The apprenticeships of the future

In brief

  • Apprenticeships are widely available at Drax, not just in engineering

  • Hear what our existing apprentices think about the opportunities they’ve taken

  • Discover where to find out more: could you be the next Drax apprentice?

Apprenticeships are changing – once mainly the domain of school leavers entering a trade, they are now a possibility for people at many different career stages, in countless industries.

At Drax, we offer a wide range of apprenticeships across a variety of business areas, from engineering to data science. The scheme covers costs to individuals without affecting employee salaries or benefits, whilst providing sufficient support and protected study time.

“Take the opportunity! We’re very lucky to have the chance to complete apprenticeships while working.”

— Beka Mantle, apprentice

By undertaking the apprenticeship, people can learn a new set of skills to improve their knowledge and expertise, boost their career opportunities and gain invaluable experience.

What is an apprenticeship?

An apprenticeship is made up of learning with a training provider and practical experience on the job.

Apprenticeships can benefit Drax by attracting new talent while also developing existing colleagues and future-proofing our workforce to help achieve our ambition to become carbon negative by 2030.

Apprentice Q&A

The following insights from Drax employees highlight the opportunities that apprenticeships can give them and what they have learnt so far.

Joe Clements

Job title: Technical Engineering Trainee

Apprenticeship: Mechanical Engineering Pathway Continuation

Q: What are the benefits of an apprenticeship?

A: It’s put me in positions that I might not have found myself in before, forcing me to learn fast and adapt. It’s also benefiting Drax as I’m constantly learning and developing within my team. On completion, I should be ready to go straight into an engineering role.

Q: What are the challenges?

A: Balancing your work and study, especially as you grow into the role and take on more tasks. However, you’re guaranteed learning hours on a weekly basis.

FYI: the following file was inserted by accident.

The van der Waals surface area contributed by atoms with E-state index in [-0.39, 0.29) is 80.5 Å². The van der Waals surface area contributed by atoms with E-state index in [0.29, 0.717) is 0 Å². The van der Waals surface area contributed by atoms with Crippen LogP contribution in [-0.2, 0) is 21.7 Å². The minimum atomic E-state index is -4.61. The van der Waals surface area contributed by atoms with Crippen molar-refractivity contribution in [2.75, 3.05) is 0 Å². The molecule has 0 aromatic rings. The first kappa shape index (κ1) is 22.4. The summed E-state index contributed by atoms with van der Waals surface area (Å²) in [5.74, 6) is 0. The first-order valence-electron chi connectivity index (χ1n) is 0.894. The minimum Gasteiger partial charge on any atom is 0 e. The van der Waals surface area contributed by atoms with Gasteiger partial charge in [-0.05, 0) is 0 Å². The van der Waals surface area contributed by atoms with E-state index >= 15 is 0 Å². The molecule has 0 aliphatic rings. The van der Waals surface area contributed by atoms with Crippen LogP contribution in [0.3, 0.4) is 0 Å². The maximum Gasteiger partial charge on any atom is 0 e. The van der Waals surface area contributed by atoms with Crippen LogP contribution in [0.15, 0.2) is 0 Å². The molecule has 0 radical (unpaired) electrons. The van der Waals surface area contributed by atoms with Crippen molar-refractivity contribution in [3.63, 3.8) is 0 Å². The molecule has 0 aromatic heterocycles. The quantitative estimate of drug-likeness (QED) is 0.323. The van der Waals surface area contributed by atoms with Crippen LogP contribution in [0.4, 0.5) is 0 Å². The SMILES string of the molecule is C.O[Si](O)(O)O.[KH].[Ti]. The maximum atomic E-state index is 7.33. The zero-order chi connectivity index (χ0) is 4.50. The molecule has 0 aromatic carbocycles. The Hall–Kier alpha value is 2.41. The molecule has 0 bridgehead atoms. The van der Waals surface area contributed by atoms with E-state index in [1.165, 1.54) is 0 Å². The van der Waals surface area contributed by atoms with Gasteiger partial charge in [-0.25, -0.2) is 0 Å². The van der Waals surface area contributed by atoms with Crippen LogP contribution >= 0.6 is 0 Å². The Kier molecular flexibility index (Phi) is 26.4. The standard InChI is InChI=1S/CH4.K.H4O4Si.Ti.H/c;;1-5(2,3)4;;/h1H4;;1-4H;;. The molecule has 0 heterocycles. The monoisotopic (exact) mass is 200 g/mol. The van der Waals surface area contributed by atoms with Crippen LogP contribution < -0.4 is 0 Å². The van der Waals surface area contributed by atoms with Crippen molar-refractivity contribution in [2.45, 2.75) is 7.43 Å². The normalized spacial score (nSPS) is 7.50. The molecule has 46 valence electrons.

Lois Cheatle

Job title: Finance Graduate

Apprenticeship: Accountancy and Taxation

Q: Why did you want to do an apprenticeship?

A: Having graduated from university and taken a year out, I wanted to further improve on the skills I’d learnt. An apprenticeship has allowed me to develop these skills both from learning on the job and having technical support from my training provider as I worked my way through my accountancy qualification.

It’s also given me the opportunity to develop soft skills such as communication and building relationships, which is part of the professional development side of the apprenticeship.

Alex Hegarty

Job title: Data Science Analyst

Apprenticeship: Data Science

Q: How was your apprenticeship application process?

A: It was fairly straightforward – Louisa Russell (Early Careers Manager at Drax) helped me with my enrolment. To qualify for the course, I had to complete a quiz to prove I had basic proficiency in programming.

Q: What’s the best thing about doing an apprenticeship?

A: Having experts with extensive knowledge of the subject who you can pester with questions.

Beka Mantle

Job title: 4E Business Lead

Apprenticeship: Improvement Specialist

Q: Have you felt supported? 

A: Very. My line manager is always checking in to see how I’m getting on and offering support, and I have catch ups with the Early Careers team. I also meet my apprenticeship tutor at least bi-weekly, and he’s always there to answer any questions and talk things through. I’m also lucky to have someone else on my team who’s working through the same apprenticeship – it’s great when we need to practise something or bounce ideas off each other.

Q: What would you say to anyone thinking of doing an apprenticeship? 

A: Take the opportunity! We’re very lucky to have the chance to complete apprenticeships while working, and I’m grateful to have the support of so many people around me while I’m on this journey.

Chris Hughes

Job Title: Seconded to Supplier Relationship Manager

Apprenticeship: Regulatory Compliance

Q: What’s the best thing about it?

A: Making new friends from different sectors, such as councils and environmental health, and gaining an insight into their working lives and how compliance plays its part. It’s also motivating to get continuous positive feedback about my strong coursework and presentations.

Jason Reeve

Job title: Collections Manager – line manager to Chris Hughes and Jessica Leason, Supplier Relationship Manager

Q: How do you manage study commitments?

A: I’ve made sure that both Chris and Jessica have had dedicated study time blocked out in their diaries. In our 1:1s, we’ve discussed progress and looked at the assessment criteria to make sure they’ve been involved with projects giving them valuable experience to support their apprenticeship.